Symposium: Who Knows?: Law in an Information Society

Who Knows?: Law in an Information Society
A Festschrift in Honor of Richard Craswell


We live in a time when information—about costs, parties, alternatives, and laws—is more important than ever before. This symposium brings together 25 leading scholars in law and economics, contracts, commercial law, antitrust law, and other topics relating to how litigants, regulators, and policymakers can use information to inform their decisionmaking.

Registration is free thanks to the generous support of the Stanford Law School, as well as our law firm sponsors.

Register Here


Friday,  February 6, 2015

12:00 pm - 1:45 pm: Opening Lunch (Paul Brest Hall)
Appointing Extremists, by Matthew L. Spitzer, Northwestern University School of Law

2:00 pm - 3:30 pm: Panel 1 (Law School Room 290)
The Rule of Probabilities, by Ian Ayres, Yale Law School, and Barry Nalebuff, Yale School of Management
Avery W. Katz, Columbia Law School
Lewis A. Kornhauser, New York University School of Law
Eric L. Talley, UC Berkeley School of Law

4:00 pm - 5:30 pm: Panel 2 (Law School Room 290)
Information and the Aim of Adjudication: Truth or Consequences?, by Louis Kaplow, Harvard Law School
Victor P. Goldberg, Columbia Law School
Yair Listokin, Yale Law School
Ariel Porat, Tel Aviv University and University of Chicago Law School

6:00 pm - 7:30 pm (Paul Brest Hall)
Dinner and Program in honor of Richard Craswell

Saturday,  February 7, 2015

8:00 am - 9:00 am: Continental Breakfast

9:00 am - 10:30 am: Panel 3 (Law School Room 290)
Regulating for Rationality, by Alan Schwartz, Yale Law School
Gregory Keating, USC Gould School of Law
Robert E. Scott, Columbia Law School
Lauren E. Willis, Loyola Law School Los Angeles

11:00 am - 12:30 pm (Law School Room 290)
Debiasing Through Law and the First Amendment, by Christine Jolls, Yale Law School
Ryan Calo, University of Washington School of Law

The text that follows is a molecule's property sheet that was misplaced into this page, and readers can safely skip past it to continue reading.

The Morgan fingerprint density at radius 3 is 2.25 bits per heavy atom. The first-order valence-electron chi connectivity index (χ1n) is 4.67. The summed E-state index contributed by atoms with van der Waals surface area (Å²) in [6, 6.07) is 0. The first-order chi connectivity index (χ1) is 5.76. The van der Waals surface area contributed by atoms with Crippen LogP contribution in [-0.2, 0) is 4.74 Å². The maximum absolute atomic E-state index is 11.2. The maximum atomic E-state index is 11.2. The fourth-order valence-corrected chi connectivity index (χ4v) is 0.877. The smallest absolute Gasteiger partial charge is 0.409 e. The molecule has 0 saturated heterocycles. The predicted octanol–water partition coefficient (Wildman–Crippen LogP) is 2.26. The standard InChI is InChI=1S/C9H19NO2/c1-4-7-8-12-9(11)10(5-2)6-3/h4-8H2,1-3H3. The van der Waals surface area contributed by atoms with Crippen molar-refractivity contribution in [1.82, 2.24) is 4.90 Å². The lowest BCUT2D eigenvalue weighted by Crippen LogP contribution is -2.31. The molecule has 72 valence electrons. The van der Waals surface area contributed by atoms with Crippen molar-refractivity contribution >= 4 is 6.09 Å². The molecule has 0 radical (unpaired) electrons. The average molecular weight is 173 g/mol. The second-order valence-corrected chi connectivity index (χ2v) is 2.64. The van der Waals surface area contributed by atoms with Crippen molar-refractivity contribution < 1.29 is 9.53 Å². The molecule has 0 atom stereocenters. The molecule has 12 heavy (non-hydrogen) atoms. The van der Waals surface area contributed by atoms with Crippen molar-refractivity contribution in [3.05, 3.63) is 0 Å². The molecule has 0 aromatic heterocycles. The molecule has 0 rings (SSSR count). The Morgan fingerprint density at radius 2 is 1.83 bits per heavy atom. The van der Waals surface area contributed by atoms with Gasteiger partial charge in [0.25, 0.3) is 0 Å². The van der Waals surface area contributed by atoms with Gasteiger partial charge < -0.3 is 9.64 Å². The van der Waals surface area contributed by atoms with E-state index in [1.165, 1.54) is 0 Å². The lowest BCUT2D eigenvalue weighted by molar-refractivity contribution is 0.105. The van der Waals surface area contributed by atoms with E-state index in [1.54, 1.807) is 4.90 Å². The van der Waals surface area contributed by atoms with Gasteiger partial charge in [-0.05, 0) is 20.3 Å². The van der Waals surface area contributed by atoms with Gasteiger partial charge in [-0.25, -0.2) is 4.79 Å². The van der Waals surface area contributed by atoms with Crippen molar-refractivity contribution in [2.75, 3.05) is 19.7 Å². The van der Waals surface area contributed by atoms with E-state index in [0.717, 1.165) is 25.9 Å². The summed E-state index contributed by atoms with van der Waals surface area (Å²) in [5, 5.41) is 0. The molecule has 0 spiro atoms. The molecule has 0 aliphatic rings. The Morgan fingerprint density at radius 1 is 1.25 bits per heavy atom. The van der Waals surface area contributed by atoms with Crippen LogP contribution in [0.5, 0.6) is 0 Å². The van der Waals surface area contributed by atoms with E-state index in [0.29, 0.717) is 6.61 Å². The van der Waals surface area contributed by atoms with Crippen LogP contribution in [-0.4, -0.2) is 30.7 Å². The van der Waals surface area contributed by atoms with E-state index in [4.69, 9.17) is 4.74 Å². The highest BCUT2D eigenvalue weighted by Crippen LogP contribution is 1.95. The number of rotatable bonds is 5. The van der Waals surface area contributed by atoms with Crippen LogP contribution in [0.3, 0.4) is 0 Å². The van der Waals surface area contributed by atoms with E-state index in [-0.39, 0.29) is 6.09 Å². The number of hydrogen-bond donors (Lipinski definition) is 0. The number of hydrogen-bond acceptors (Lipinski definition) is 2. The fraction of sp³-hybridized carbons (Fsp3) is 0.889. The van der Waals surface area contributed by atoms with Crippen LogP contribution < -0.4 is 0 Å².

Margaret Jane Radin, University of Michigan Law School
Seana Shiffrin, UCLA School of Law

12:45 pm - 2:00 pm: Lunch (Paul Brest Hall)
Observable and Verifiable Information from an Economic and Legal Perspective, by Richard R.W. Brooks, Columbia Law School

2:30 pm - 4:00 pm (Law School Room 290)
What Do People Know (and Think They Know) About Contract Formation?, by Tess Wilkinson-Ryan, University of Pennsylvania Law School, and David A. Hoffman, Temple University Beasley School of Law
Oren Bar-Gill, Harvard Law School
Mark G. Kelman, Stanford Law School
Zev Eigen, Northwestern University School of Law

Register Here

Contact with any questions


Past Symposia

2014 — The Civil Rights Act at Fifty
2012 — The Privacy Paradox: Privacy and Its Conflicting Values
2011 — The Future of Patents: Bilski and Beyond

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SLR in the News

SCOTUSBlog references Jason Zarrow and William Milliken's SLR Online article Retroactivity, the Due Process Clause, and the Federal Question in Montgomery v. Louisiana.

The Atlantic mentions Keith Cunningham's article Father Time: Flexible Work Arrangements and the Law Firm's Failure of the Family.

Justice Scalia cites Is Capital Punishment Morally Required? Acts, Omissions, and Life-Life Tradeoffs in his concurring opinion in Glossip v. Gross.

Justice Breyer cites Uses and Abuses of Empirical Evidence in the Death Penalty Debate in his dissent in Glossip v. Gross.

Justice Kagan cites Statutory Interpretation from the Inside in her dissent in Yates v. United States.

SCOTUSBlog references Mark Rienzi's SLR Online article Substantive Due Process as a Two-Way Street.

The National Journal praises Substantive Due Process as a Two-Way Street.

The Economist references The Drone as a Privacy Catalyst.

The Green Bag lauds Toby Heytens's article Reassignment as an "exemplar of good legal writing" from 2014.

The Economist mentions Urska Velikonja's forthcoming article Public Compensation for Private Harm in the cover article of its August 30 issue.

The Economist writes a column on Stephen Bainbridge's and Todd Henderson's article Boards-R-Us.

SCOTUSBlog cites Eric Hansford's Volume 63 note Measuring the Effects of Specialization with Circuit Split Resolutions in one of its Academic Highlight blog posts.

The Atlantic and The National Journal cite Jeffrey Rosen's SLR Online article The Right to Be Forgotten.

WSJ MoneyBeat writes a column about Urska Velikonja's forthcoming article Public Compensation for Private Harm.

Education Law Prof Blog discusses Joshua Weishart's article Transcending Equality Versus Adequacy.

The D.C. Circuit cites Statutory Interpretation from the Inside in Loving v. IRS (PDF).

Constitutional Law Prof Blog discusses Toby Heytens's article Reassignment.

Justice Scalia cites Beyond DOMA: Choice of State Law in Federal Statutes in his dissent in Windsor.

The New York Times mentions The Right to Be Forgotten in an article and its 6th Floor Blog.